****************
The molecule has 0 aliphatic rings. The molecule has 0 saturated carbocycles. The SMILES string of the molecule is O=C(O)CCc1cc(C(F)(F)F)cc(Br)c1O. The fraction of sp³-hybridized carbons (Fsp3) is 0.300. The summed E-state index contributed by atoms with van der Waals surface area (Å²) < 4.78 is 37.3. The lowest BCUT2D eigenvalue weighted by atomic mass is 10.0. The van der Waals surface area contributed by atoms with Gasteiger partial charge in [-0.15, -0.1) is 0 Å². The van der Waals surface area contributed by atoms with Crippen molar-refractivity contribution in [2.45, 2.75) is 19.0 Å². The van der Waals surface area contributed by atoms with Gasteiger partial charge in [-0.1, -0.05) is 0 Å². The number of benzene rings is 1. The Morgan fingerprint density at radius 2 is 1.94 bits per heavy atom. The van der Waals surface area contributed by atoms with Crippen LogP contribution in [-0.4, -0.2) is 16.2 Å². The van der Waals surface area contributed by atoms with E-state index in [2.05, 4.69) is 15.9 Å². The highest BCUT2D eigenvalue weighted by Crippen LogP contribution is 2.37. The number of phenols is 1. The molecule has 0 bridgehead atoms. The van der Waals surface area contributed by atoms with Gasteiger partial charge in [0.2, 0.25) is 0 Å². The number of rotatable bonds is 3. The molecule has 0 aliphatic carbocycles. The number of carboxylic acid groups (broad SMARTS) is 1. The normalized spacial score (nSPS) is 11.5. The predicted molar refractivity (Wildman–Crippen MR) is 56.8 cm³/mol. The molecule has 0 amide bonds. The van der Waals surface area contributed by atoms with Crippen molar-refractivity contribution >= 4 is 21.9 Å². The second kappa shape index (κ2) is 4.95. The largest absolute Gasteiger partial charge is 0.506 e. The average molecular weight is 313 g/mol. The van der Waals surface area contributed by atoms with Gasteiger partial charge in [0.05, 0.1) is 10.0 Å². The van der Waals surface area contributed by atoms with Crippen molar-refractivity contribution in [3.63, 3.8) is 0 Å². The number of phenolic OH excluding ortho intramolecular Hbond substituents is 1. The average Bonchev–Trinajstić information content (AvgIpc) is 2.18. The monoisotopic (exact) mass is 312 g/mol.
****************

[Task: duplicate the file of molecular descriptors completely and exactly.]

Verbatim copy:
The molecule has 0 aliphatic rings. The molecule has 0 saturated carbocycles. The SMILES string of the molecule is O=C(O)CCc1cc(C(F)(F)F)cc(Br)c1O. The fraction of sp³-hybridized carbons (Fsp3) is 0.300. The summed E-state index contributed by atoms with van der Waals surface area (Å²) < 4.78 is 37.3. The lowest BCUT2D eigenvalue weighted by atomic mass is 10.0. The van der Waals surface area contributed by atoms with Gasteiger partial charge in [-0.15, -0.1) is 0 Å². The van der Waals surface area contributed by atoms with Crippen molar-refractivity contribution in [2.45, 2.75) is 19.0 Å². The van der Waals surface area contributed by atoms with Gasteiger partial charge in [-0.1, -0.05) is 0 Å². The number of benzene rings is 1. The Morgan fingerprint density at radius 2 is 1.94 bits per heavy atom. The van der Waals surface area contributed by atoms with Crippen LogP contribution in [-0.4, -0.2) is 16.2 Å². The van der Waals surface area contributed by atoms with E-state index in [2.05, 4.69) is 15.9 Å². The highest BCUT2D eigenvalue weighted by Crippen LogP contribution is 2.37. The number of phenols is 1. The molecule has 0 bridgehead atoms. The van der Waals surface area contributed by atoms with Gasteiger partial charge in [0.2, 0.25) is 0 Å². The number of rotatable bonds is 3. The molecule has 0 aliphatic carbocycles. The number of carboxylic acid groups (broad SMARTS) is 1. The normalized spacial score (nSPS) is 11.5. The predicted molar refractivity (Wildman–Crippen MR) is 56.8 cm³/mol. The molecule has 0 amide bonds. The van der Waals surface area contributed by atoms with Crippen molar-refractivity contribution >= 4 is 21.9 Å². The second kappa shape index (κ2) is 4.95. The largest absolute Gasteiger partial charge is 0.506 e. The average molecular weight is 313 g/mol. The van der Waals surface area contributed by atoms with Gasteiger partial charge in [0.05, 0.1) is 10.0 Å². The van der Waals surface area contributed by atoms with Crippen molar-refractivity contribution in [3.63, 3.8) is 0 Å². The number of phenolic OH excluding ortho intramolecular Hbond substituents is 1. The average Bonchev–Trinajstić information content (AvgIpc) is 2.18. The monoisotopic (exact) mass is 312 g/mol.